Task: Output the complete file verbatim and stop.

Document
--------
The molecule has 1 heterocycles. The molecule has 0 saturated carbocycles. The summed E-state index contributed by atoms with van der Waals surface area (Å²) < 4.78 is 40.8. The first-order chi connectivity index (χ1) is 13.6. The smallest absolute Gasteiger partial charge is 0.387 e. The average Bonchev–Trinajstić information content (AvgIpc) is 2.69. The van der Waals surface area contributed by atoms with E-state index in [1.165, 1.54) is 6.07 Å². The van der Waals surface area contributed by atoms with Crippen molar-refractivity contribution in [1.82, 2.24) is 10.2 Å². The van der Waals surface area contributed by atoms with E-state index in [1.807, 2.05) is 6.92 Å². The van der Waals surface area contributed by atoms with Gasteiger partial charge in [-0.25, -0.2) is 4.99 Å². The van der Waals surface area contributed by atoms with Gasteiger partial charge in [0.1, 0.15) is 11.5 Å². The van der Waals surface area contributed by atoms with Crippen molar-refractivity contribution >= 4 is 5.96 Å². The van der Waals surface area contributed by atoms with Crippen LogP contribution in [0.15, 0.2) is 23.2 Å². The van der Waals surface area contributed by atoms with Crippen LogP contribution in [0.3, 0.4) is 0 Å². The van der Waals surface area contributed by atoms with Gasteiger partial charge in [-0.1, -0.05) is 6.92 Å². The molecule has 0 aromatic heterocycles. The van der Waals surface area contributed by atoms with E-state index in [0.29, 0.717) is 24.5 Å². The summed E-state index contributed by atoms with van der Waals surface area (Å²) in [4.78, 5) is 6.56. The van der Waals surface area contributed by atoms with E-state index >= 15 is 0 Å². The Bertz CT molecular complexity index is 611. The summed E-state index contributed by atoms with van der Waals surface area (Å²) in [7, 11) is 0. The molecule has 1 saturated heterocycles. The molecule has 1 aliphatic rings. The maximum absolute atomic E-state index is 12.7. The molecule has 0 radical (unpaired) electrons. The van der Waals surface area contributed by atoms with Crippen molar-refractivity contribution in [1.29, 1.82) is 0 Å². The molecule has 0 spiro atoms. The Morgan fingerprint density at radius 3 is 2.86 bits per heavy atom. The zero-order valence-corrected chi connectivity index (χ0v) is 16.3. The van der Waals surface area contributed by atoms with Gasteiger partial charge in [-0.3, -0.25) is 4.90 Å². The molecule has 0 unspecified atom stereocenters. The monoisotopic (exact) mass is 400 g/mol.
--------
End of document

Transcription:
The molecule has 1 heterocycles. The molecule has 0 saturated carbocycles. The summed E-state index contributed by atoms with van der Waals surface area (Å²) < 4.78 is 40.8. The first-order chi connectivity index (χ1) is 13.6. The smallest absolute Gasteiger partial charge is 0.387 e. The average Bonchev–Trinajstić information content (AvgIpc) is 2.69. The van der Waals surface area contributed by atoms with E-state index in [1.165, 1.54) is 6.07 Å². The van der Waals surface area contributed by atoms with Crippen molar-refractivity contribution in [1.82, 2.24) is 10.2 Å². The van der Waals surface area contributed by atoms with E-state index in [1.807, 2.05) is 6.92 Å². The van der Waals surface area contributed by atoms with Gasteiger partial charge in [-0.25, -0.2) is 4.99 Å². The van der Waals surface area contributed by atoms with Gasteiger partial charge in [0.1, 0.15) is 11.5 Å². The van der Waals surface area contributed by atoms with Crippen molar-refractivity contribution >= 4 is 5.96 Å². The van der Waals surface area contributed by atoms with Crippen LogP contribution in [0.15, 0.2) is 23.2 Å². The van der Waals surface area contributed by atoms with Crippen LogP contribution in [0.3, 0.4) is 0 Å². The van der Waals surface area contributed by atoms with Gasteiger partial charge in [-0.1, -0.05) is 6.92 Å². The molecule has 0 aromatic heterocycles. The van der Waals surface area contributed by atoms with E-state index in [0.29, 0.717) is 24.5 Å². The summed E-state index contributed by atoms with van der Waals surface area (Å²) in [4.78, 5) is 6.56. The van der Waals surface area contributed by atoms with E-state index >= 15 is 0 Å². The Bertz CT molecular complexity index is 611. The summed E-state index contributed by atoms with van der Waals surface area (Å²) in [7, 11) is 0. The molecule has 1 saturated heterocycles. The molecule has 1 aliphatic rings. The maximum absolute atomic E-state index is 12.7. The molecule has 0 radical (unpaired) electrons. The van der Waals surface area contributed by atoms with Crippen molar-refractivity contribution in [1.29, 1.82) is 0 Å². The molecule has 0 spiro atoms. The Morgan fingerprint density at radius 3 is 2.86 bits per heavy atom. The zero-order valence-corrected chi connectivity index (χ0v) is 16.3. The van der Waals surface area contributed by atoms with Gasteiger partial charge in [-0.3, -0.25) is 4.90 Å². The molecule has 0 unspecified atom stereocenters. The monoisotopic (exact) mass is 400 g/mol.